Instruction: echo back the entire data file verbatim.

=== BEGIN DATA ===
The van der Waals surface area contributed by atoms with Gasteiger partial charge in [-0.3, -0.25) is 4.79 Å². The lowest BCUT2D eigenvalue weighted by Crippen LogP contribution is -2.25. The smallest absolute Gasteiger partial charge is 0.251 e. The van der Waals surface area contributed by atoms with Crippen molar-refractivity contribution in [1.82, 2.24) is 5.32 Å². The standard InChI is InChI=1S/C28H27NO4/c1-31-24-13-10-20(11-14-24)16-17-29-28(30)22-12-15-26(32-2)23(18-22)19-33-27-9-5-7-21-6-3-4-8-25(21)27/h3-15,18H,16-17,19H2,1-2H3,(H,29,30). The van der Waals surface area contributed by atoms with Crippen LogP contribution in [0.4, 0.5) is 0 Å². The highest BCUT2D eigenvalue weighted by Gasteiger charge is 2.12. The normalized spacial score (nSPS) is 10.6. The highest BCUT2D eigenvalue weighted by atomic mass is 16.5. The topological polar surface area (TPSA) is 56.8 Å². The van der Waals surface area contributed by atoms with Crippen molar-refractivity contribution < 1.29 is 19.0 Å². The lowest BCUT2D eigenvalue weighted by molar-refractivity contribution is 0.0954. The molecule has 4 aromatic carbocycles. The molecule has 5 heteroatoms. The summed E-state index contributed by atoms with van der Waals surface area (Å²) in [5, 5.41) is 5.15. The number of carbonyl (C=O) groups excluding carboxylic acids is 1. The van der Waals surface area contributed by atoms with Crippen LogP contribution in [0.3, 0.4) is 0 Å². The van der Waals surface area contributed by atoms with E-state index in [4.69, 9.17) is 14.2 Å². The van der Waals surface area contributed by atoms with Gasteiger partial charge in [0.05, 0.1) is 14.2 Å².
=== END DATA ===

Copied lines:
The van der Waals surface area contributed by atoms with Gasteiger partial charge in [-0.3, -0.25) is 4.79 Å². The lowest BCUT2D eigenvalue weighted by Crippen LogP contribution is -2.25. The smallest absolute Gasteiger partial charge is 0.251 e. The van der Waals surface area contributed by atoms with Crippen molar-refractivity contribution in [1.82, 2.24) is 5.32 Å². The standard InChI is InChI=1S/C28H27NO4/c1-31-24-13-10-20(11-14-24)16-17-29-28(30)22-12-15-26(32-2)23(18-22)19-33-27-9-5-7-21-6-3-4-8-25(21)27/h3-15,18H,16-17,19H2,1-2H3,(H,29,30). The van der Waals surface area contributed by atoms with Crippen LogP contribution in [0.4, 0.5) is 0 Å². The highest BCUT2D eigenvalue weighted by Gasteiger charge is 2.12. The normalized spacial score (nSPS) is 10.6. The highest BCUT2D eigenvalue weighted by atomic mass is 16.5. The topological polar surface area (TPSA) is 56.8 Å². The van der Waals surface area contributed by atoms with Crippen molar-refractivity contribution < 1.29 is 19.0 Å². The lowest BCUT2D eigenvalue weighted by molar-refractivity contribution is 0.0954. The molecule has 4 aromatic carbocycles. The molecule has 5 heteroatoms. The summed E-state index contributed by atoms with van der Waals surface area (Å²) in [5, 5.41) is 5.15. The number of carbonyl (C=O) groups excluding carboxylic acids is 1. The van der Waals surface area contributed by atoms with Crippen LogP contribution in [0.3, 0.4) is 0 Å². The van der Waals surface area contributed by atoms with E-state index in [4.69, 9.17) is 14.2 Å². The van der Waals surface area contributed by atoms with Gasteiger partial charge in [0.05, 0.1) is 14.2 Å².